I accidentally meditated at the Women’s Symposium in St Petersburg, Florida last week. It was a bright and warm morning, and I was supposed to be indoors, listening to a speaker in a general session. Instead I took my badge off, slipped it in my brief case, and began to walk. It was my last day out of three days of non-stop sitting, studying, learning, and grinning like a damn fool.
Once outside I basked in the warmth. The Vinoy is situated right by a street called Beach Drive, and it’s a beautiful sight. Across from this hotel (more like, regal piece of architecture) is a dock, complete with an assortment of yachts, speed boats, and fishing boats. The water was reflecting the sunlight and these magnificent boats perfectly. I began to walk, with a destination sort of in mind, sort of not.
After a moment I decided I was in the pursuit of coffee, preferably iced.
I walked by a group of older women doing Tai Chi under the Granada Terrace in Vinoy Park. Their movements were completely in unison, they faced the water and the light. They looked at peace; I envied them and kept staring, entranced. Maybe it was their quiet ease in motion, their unaffected nature of being watched, but I felt moved.
I was unsettled by the Symposium. Hundreds of great women “in finance” were in attendance, and I was tired of feeling intimidated, small, and outside of my comfort zone. I wanted to be enveloped in something like Tai Chi. Across the street there was a man fishing, surrounded by pelicans. I’d even take his life over; or maybe one of the pelicans.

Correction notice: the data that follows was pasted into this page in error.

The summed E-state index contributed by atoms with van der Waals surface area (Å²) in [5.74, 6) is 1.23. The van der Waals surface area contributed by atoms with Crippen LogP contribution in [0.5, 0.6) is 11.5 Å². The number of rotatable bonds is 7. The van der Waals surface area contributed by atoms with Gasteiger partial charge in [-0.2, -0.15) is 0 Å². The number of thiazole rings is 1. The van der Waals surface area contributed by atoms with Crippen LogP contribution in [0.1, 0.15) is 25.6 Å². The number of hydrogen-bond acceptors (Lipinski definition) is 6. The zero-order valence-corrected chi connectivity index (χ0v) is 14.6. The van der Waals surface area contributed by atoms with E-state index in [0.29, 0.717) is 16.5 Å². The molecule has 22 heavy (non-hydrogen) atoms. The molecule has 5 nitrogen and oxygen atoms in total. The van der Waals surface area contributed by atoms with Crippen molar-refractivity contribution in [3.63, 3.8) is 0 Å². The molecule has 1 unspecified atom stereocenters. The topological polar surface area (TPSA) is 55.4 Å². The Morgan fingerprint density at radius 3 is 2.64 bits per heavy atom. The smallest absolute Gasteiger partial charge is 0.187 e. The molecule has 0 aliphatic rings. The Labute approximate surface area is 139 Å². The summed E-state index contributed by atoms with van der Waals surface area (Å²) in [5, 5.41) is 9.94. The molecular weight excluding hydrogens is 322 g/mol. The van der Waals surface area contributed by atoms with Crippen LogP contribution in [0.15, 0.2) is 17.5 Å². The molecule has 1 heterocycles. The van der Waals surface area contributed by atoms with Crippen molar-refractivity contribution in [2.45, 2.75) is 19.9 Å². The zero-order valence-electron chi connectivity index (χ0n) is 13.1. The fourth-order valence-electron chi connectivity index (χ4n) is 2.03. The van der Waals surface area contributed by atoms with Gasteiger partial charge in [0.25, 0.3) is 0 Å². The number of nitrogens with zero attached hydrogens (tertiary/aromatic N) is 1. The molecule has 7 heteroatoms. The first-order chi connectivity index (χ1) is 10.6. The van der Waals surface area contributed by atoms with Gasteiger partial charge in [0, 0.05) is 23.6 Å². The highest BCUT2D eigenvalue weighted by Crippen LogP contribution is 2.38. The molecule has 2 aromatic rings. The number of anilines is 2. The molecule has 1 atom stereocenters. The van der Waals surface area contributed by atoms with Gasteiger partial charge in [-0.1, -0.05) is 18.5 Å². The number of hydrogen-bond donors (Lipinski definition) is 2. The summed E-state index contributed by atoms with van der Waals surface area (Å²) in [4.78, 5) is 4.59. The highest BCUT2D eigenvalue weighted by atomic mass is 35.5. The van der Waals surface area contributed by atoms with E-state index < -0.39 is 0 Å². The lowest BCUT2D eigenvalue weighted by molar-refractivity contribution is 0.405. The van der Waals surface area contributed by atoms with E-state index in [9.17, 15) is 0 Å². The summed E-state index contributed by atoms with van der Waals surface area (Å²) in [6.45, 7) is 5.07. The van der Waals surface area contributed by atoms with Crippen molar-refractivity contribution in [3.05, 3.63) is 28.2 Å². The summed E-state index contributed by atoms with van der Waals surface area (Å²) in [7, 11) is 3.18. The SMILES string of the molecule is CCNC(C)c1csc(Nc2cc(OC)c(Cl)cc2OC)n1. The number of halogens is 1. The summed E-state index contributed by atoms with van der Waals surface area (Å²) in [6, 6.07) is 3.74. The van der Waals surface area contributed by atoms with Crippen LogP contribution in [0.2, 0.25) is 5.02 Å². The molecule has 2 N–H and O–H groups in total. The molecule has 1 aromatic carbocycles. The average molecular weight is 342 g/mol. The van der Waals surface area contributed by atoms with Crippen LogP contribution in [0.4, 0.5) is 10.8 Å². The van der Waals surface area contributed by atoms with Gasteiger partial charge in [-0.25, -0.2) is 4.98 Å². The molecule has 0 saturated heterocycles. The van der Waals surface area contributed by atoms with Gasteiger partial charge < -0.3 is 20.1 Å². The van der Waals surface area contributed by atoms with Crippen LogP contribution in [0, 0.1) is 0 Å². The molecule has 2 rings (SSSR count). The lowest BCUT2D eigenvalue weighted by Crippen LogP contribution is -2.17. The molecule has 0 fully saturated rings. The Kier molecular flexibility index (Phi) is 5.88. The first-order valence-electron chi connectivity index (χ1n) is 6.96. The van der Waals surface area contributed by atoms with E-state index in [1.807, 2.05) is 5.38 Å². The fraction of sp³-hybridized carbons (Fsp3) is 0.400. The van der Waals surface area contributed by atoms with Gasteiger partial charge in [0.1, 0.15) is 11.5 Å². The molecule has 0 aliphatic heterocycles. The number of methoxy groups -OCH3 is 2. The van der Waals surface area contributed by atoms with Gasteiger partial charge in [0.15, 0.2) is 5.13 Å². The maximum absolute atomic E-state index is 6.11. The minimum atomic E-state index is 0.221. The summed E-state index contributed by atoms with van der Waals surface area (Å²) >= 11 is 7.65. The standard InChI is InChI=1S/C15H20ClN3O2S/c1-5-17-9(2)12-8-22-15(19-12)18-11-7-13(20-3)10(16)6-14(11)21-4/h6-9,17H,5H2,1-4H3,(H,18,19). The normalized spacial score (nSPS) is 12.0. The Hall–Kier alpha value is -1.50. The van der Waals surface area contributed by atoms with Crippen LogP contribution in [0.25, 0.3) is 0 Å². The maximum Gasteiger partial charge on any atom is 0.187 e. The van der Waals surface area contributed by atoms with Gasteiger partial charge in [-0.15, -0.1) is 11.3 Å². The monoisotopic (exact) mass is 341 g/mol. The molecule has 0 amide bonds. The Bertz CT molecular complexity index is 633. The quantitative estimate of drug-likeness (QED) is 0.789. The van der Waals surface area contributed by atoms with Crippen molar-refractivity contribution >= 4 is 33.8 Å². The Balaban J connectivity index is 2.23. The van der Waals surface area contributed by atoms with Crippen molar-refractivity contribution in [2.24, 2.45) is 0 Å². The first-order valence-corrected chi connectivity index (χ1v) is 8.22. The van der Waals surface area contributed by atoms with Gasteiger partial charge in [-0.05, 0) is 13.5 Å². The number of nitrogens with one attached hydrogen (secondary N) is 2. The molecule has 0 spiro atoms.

I found the perfect coffee shop, without the perfect service. I began to walk back toward the hotel with my iced drink in hand. I didn’t have a plan to go back necessarily; that was the last place I wanted to be. But I walked back, passing large and incredible Banyan trees. I had been here before, and stood nestled in the trunk of one of those trees. My boyfriend took my picture, and I had been resolutely happy that day.
I felt so different.
I trailed behind an older woman with a walker and a young girl who appeared to be her care taker. They were talking about runners. The care taker was doing all of the talking. We all happened to find our way to opposing benches. I listened to them talk (“I think that’s bird poop on that bench …”), the sound of acorns dropping into puddles, the water lapping, the fisherman talking to the Pelicans, and the breeze running through branches.
I was still unbearably sad. But so achingly present with that sadness, and the world around me. Strangely, I loved every second.